Functional dental status and oral health-related quality of life in an over 40 years old Chinese population
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AbstractOBJECTIVES: This study aimed to assess oral health-related quality of life (OHRQoL) related to dental status. MATERIAL AND METHODS: One thousand four hundred sixty-two Chinese subjects over 40 years, dentate in both jaws, were categorized in a hierarchical functional classification system with and without tooth replacements. OHIP-14CN scores were used to assess OHRQoL and analyzed using multivariable logistic regression including five dental conditions ('&gt;/=10 teeth in each jaw'; 'complete anterior regions'; 'sufficient premolar regions' (&gt;/=3 posterior occluding pairs (POPs)); 'sufficient molar regions' (bilaterally &gt;/=1 POP); and tooth replacement) after adjustment for five background variables. Likelihood ratios for impaired OHRQoL (OHIP total score &gt;/=5) were assessed at each level of the classification system. RESULTS: In the hierarchical scheme, OHIP-14CN total scores were highest in branch '&lt;10 teeth in each jaw' (8.5 +/- 9.5 to 12.3 +/- 13.2). In branch '&gt;/=10 teeth' scores ranged from 6.2 +/- 7.7 to 8.3 +/- 9.3. The most important dental condition discriminating for impact on OHRQoL was '&gt;/=10 teeth in each jaw' (Likelihood ratio 1.59). In this branch subsequent levels were discriminative for impaired OHRQoL (Likelihoods 1.29-1.69), in the branch '&lt;10 teeth in each jaw' they were not (Likelihoods 0.99-1.04). Tooth replacements were perceived poorer as their natural counterparts (odd ratios, 1.30 for fixed and 1.47 for removable appliances). CONCLUSIONS: OHRQoL was strongly associated with the presence of at least 10 teeth in each jaw. The hierarchical classification system predicted approximately 60 % of subjects correctly with respect to impaired OHRQoL. CLINICAL RELEVANCE: From an OHRQoL perspective, natural teeth were preferred over artificial teeth.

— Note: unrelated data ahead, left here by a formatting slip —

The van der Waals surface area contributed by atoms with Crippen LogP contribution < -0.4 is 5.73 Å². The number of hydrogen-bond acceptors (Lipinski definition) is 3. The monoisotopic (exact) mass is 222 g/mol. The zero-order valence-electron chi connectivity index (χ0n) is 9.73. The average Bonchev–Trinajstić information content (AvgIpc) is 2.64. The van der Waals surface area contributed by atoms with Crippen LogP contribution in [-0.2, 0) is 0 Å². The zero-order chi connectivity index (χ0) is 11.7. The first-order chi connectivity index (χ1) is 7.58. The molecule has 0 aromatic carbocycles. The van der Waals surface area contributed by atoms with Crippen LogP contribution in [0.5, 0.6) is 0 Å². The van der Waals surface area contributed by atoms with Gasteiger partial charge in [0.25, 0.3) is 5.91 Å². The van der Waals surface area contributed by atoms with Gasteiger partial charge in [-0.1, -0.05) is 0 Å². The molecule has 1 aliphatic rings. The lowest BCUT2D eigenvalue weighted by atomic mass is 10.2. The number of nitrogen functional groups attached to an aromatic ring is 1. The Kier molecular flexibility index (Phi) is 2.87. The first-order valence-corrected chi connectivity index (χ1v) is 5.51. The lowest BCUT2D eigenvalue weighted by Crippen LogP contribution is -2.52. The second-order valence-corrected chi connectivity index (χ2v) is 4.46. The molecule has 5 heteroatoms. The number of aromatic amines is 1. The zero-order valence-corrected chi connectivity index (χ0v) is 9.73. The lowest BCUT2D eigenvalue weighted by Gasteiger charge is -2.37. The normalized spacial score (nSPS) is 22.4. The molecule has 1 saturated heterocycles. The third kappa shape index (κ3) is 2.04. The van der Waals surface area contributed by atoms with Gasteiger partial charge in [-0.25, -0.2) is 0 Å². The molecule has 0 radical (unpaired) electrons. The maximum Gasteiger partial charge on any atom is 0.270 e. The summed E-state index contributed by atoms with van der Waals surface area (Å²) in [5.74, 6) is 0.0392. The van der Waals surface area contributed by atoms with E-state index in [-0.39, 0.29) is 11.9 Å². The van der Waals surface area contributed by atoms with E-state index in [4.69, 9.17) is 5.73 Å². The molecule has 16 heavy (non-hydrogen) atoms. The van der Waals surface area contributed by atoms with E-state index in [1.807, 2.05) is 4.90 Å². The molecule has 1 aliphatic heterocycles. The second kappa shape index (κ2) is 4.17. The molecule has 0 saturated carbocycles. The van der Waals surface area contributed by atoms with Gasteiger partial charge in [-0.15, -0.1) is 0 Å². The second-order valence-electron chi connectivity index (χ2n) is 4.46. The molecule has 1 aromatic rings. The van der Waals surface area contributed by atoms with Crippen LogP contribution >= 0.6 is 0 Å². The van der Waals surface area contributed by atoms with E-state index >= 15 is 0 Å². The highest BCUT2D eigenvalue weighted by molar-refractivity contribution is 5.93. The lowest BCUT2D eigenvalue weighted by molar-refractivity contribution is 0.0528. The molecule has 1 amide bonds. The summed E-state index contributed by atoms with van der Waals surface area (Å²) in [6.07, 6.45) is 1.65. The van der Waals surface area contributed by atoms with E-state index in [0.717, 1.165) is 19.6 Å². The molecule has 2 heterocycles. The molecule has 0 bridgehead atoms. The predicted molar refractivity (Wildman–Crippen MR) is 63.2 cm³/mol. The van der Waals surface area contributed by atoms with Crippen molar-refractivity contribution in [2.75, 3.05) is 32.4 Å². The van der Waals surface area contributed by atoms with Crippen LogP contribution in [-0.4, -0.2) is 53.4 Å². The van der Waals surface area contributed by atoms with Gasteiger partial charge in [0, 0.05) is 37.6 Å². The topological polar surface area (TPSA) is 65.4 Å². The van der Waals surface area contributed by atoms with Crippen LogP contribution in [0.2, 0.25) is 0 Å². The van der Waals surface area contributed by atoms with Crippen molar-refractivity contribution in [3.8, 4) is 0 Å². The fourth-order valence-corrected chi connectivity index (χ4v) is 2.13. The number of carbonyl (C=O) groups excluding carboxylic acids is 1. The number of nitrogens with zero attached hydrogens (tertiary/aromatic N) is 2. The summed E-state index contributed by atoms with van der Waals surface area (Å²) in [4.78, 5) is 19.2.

TypeArticle / Letter to editor